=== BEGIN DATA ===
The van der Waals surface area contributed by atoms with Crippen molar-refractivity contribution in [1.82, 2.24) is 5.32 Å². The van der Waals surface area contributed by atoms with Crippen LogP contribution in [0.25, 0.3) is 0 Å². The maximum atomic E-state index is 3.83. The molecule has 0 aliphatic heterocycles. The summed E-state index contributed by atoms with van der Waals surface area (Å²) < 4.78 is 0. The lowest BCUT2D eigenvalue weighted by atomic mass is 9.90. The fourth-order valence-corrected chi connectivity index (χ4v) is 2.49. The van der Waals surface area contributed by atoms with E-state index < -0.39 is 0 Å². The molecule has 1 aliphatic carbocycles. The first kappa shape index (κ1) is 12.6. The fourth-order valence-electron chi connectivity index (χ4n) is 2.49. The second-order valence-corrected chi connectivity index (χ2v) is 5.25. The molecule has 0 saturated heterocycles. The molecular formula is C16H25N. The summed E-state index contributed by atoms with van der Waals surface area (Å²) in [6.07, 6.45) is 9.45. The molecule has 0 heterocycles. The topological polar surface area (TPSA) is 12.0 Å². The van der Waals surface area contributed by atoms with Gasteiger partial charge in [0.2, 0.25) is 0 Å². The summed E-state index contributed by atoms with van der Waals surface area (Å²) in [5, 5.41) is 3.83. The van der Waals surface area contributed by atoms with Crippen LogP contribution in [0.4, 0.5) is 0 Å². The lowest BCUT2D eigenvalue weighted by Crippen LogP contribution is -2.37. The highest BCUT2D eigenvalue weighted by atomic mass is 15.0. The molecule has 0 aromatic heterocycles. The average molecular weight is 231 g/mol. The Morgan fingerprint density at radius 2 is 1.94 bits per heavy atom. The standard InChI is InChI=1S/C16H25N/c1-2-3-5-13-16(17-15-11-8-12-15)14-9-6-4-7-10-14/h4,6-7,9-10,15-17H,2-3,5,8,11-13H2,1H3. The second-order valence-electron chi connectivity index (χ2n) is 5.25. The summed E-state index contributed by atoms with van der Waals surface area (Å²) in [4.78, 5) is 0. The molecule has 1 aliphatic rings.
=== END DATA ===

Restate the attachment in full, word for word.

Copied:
The van der Waals surface area contributed by atoms with Crippen molar-refractivity contribution in [1.82, 2.24) is 5.32 Å². The van der Waals surface area contributed by atoms with Crippen LogP contribution in [0.25, 0.3) is 0 Å². The maximum atomic E-state index is 3.83. The molecule has 0 aliphatic heterocycles. The summed E-state index contributed by atoms with van der Waals surface area (Å²) < 4.78 is 0. The lowest BCUT2D eigenvalue weighted by atomic mass is 9.90. The fourth-order valence-corrected chi connectivity index (χ4v) is 2.49. The van der Waals surface area contributed by atoms with E-state index < -0.39 is 0 Å². The molecule has 1 aliphatic carbocycles. The first kappa shape index (κ1) is 12.6. The fourth-order valence-electron chi connectivity index (χ4n) is 2.49. The second-order valence-corrected chi connectivity index (χ2v) is 5.25. The molecule has 0 saturated heterocycles. The molecular formula is C16H25N. The summed E-state index contributed by atoms with van der Waals surface area (Å²) in [6.07, 6.45) is 9.45. The molecule has 0 heterocycles. The topological polar surface area (TPSA) is 12.0 Å². The van der Waals surface area contributed by atoms with Gasteiger partial charge in [0.2, 0.25) is 0 Å². The summed E-state index contributed by atoms with van der Waals surface area (Å²) in [5, 5.41) is 3.83. The van der Waals surface area contributed by atoms with Crippen LogP contribution in [0.4, 0.5) is 0 Å². The lowest BCUT2D eigenvalue weighted by Crippen LogP contribution is -2.37. The highest BCUT2D eigenvalue weighted by atomic mass is 15.0. The molecule has 0 aromatic heterocycles. The average molecular weight is 231 g/mol. The Morgan fingerprint density at radius 2 is 1.94 bits per heavy atom. The standard InChI is InChI=1S/C16H25N/c1-2-3-5-13-16(17-15-11-8-12-15)14-9-6-4-7-10-14/h4,6-7,9-10,15-17H,2-3,5,8,11-13H2,1H3. The second-order valence-electron chi connectivity index (χ2n) is 5.25. The summed E-state index contributed by atoms with van der Waals surface area (Å²) in [4.78, 5) is 0. The molecule has 1 aliphatic rings.